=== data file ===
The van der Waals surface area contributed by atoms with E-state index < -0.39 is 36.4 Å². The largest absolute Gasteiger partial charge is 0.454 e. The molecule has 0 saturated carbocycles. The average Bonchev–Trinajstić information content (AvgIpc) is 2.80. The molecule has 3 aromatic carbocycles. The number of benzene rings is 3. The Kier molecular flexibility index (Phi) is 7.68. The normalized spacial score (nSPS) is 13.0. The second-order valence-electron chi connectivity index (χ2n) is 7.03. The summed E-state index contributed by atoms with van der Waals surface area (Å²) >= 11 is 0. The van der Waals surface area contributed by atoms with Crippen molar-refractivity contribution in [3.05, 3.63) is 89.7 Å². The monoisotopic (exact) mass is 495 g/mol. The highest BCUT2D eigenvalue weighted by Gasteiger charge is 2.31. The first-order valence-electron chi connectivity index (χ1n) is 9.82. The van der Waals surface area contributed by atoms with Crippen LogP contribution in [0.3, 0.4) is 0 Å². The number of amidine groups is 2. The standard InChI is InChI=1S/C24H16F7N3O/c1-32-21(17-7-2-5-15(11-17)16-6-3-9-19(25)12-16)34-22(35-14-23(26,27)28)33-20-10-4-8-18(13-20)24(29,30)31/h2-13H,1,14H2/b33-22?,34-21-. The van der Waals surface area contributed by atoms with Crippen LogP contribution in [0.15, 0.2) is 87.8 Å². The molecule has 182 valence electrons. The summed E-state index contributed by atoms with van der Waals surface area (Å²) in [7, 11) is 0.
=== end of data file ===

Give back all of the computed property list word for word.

The van der Waals surface area contributed by atoms with E-state index < -0.39 is 36.4 Å². The largest absolute Gasteiger partial charge is 0.454 e. The molecule has 0 saturated carbocycles. The average Bonchev–Trinajstić information content (AvgIpc) is 2.80. The molecule has 3 aromatic carbocycles. The number of benzene rings is 3. The Kier molecular flexibility index (Phi) is 7.68. The normalized spacial score (nSPS) is 13.0. The second-order valence-electron chi connectivity index (χ2n) is 7.03. The summed E-state index contributed by atoms with van der Waals surface area (Å²) >= 11 is 0. The van der Waals surface area contributed by atoms with Crippen molar-refractivity contribution in [3.05, 3.63) is 89.7 Å². The monoisotopic (exact) mass is 495 g/mol. The highest BCUT2D eigenvalue weighted by Gasteiger charge is 2.31. The first-order valence-electron chi connectivity index (χ1n) is 9.82. The van der Waals surface area contributed by atoms with Crippen LogP contribution in [0.3, 0.4) is 0 Å². The number of amidine groups is 2. The standard InChI is InChI=1S/C24H16F7N3O/c1-32-21(17-7-2-5-15(11-17)16-6-3-9-19(25)12-16)34-22(35-14-23(26,27)28)33-20-10-4-8-18(13-20)24(29,30)31/h2-13H,1,14H2/b33-22?,34-21-. The van der Waals surface area contributed by atoms with Crippen LogP contribution in [0.15, 0.2) is 87.8 Å². The molecule has 182 valence electrons. The summed E-state index contributed by atoms with van der Waals surface area (Å²) in [7, 11) is 0.